Q36  Mrs Curtis-Thomas: What I would like to do is to make a bid for Construction, given that we have a huge public procurement process around Construction and built environment and I am very keen to see many of the objectives around sustainable energy delivered in our public Construction programme. I would be very grateful if some consideration could be given about this very important area.

  Mr Darling: I can offer you some encouragement there. In part of the Energy Review we are looking at how we can reduce our demand for energy in the first place which means we have got to look at buildings that are more energy efficient. One of the things that we need to look at is that when you consider the cost of construction of a building are you prepared to pay more at this stage in order for it to be more energy efficient, or should we go down the traditional route which is basically we take the lowest price and the lowest price usually means that you probably have to spend more on running costs. It is important to encourage this. You are absolutely right to identify the fact that there are many people in the construction field who have very good innovative ideas of how you design buildings, how you improve their efficiency and it is something that needs to be encouraged. I repeat the point that just because you do not have one of these platforms it does not mean that it is not important; it is important. The White Paper on the outcome of the set-up costs will have something more to say about that, as it will about procurement, which of course is tied into it.

  Q37  Chairman: Construction is something to which the Committee may well return at a later date.

  Mr Darling: Understandably so. It is very important.

  Q38  Mr Binley: The DTI has succeeded in reducing the number and complexity of business support schemes sponsored by the Department from about 170 to six, which is quite a remarkable feat it seems to me. I do not know whether your involvement has had that effect or whether it was the responsibility of your predecessor. Business is still baffled in truth by the plethora of schemes run by other departments, in particular local government. The Minister for Industry has pledged a cull of the 3,000 remaining schemes. How will you achieve this? What leverage do you have over those other bodies who are presumably all attached to their pet schemes?

  Mr Darling: Two things: firstly, I cannot claim credit for those previous ones, although constitutionally I am responsible for whatever my predecessors happen to have done whether I knew about it or not, that is the way it is, even ones in different parties. That is the way the constitution works in this country. You are right that business frequently does find itself baffled and even if you have good things if people do not know about it or cannot work their way through all these things you are not able to take advantage of it. We have said that we want to rationalise it. I think we can do it. You correctly identify the fact that I think of the 3,000 something like half of them are the responsibility of local government. The Government does have influence over local government, not least because it pays for a very large part of it, but if you look at these schemes, some of which appeared in a Financial Times article within the last 10 days or so, some of them, for example, provided Christmas lights in three towns and so on. That might be a very worthy thing to do, but I do not know whether it is a business scheme as such that appears to only apply in a few towns, I have my doubts. Whether you are a national government or a local government you have to keep it simple. You need to ask yourself what do we need to do? What would actually make a difference rather than a whole lot of stuff that might be nice to have but I am not sure advances any of the things that we need to advance.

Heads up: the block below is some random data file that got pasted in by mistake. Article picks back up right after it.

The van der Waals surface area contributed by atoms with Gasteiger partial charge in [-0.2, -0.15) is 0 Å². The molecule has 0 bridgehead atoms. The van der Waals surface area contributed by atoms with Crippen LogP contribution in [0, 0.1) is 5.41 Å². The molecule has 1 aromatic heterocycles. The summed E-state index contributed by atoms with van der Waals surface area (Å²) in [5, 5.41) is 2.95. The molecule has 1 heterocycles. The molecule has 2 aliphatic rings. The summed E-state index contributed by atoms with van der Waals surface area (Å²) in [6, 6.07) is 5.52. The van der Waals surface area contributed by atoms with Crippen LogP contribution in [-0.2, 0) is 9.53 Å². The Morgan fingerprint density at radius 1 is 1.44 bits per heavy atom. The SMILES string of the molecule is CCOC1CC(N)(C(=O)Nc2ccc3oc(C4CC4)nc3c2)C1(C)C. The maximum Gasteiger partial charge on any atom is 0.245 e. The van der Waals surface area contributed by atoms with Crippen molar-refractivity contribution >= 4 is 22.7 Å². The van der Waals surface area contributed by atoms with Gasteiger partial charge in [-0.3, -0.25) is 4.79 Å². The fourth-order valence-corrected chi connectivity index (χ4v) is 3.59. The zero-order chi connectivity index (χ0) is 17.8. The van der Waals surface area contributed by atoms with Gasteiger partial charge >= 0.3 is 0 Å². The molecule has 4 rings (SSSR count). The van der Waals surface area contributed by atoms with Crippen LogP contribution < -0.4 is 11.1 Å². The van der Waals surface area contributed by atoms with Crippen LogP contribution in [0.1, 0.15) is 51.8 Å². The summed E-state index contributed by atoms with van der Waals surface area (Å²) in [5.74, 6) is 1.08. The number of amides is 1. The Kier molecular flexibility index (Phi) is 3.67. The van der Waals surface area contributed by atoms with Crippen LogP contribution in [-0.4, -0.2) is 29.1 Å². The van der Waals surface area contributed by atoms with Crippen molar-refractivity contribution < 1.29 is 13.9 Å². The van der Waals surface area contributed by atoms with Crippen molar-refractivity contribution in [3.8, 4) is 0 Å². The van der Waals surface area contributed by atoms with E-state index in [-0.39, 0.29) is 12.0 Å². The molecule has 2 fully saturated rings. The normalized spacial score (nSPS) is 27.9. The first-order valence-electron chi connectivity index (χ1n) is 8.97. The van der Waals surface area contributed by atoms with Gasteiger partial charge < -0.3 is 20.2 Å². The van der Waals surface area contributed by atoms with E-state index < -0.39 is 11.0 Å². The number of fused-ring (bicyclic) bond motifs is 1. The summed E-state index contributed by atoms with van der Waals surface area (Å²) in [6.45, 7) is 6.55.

Sir Brian Bender: Our approach towards this is trying to group what their purpose is and a starting point is to say can we get them into a handful or maybe two handfuls of subject areas like Environment, Innovation, Enterprise, Financial, Skills and so on, and then bear down through each of the providers whether it is a government department or with local government through the RDAs and Government Offices, to see whether they can brigade in that way. But this work is at a fairly early stage.

  Q39  Mr Binley: Let me lead on from that because your first answer on the subject we talked about right at the very beginning: you said you do not rush in before you analyse what the problem is, and yet this plethora of schemes seems to suggest that there has been a lot of rushing in truth. It is very easy to roll out projects but we often do not monitor them and government particularly is not the best at monitoring and understanding what those projects achieve. Can I ask what evidence-based monitoring you have used to be able to concentrate your projects down to the areas that are really going to make an impact in the important areas you target?

  Mr Darling: Two things: firstly, it is self-evident that if you have 3,000 schemes supporting businesses it is too many and you do not need much research to tell you that. It is a commonsense approach. If you are a business somewhere in the Midlands and you are looking for support and someone gives you a list of 3,000 names you throw up your hands in horror. It is not rocket science, it is commonsense and that is what politicians are supposed to bring to this. It is true that once you start going into them there is something called the Effluent Online Club or something. As of today I am not in a position to let you know whether this is a good or a bad thing. You do need to look at these things because clearly there are various things that have been announced over the years where they are announced in response to a particular purpose. That does not mean you abolish them; it may just mean that you make it simpler. As Brian was saying, if you are a business and you say what help can I get to become more energy efficient, it must be possible for us to reduce down to a very small number things the Government can help you with, or the RDA can help you with, so you say do I qualify for that? Can I get it? You can answer it in 10 minutes and not in 10 years.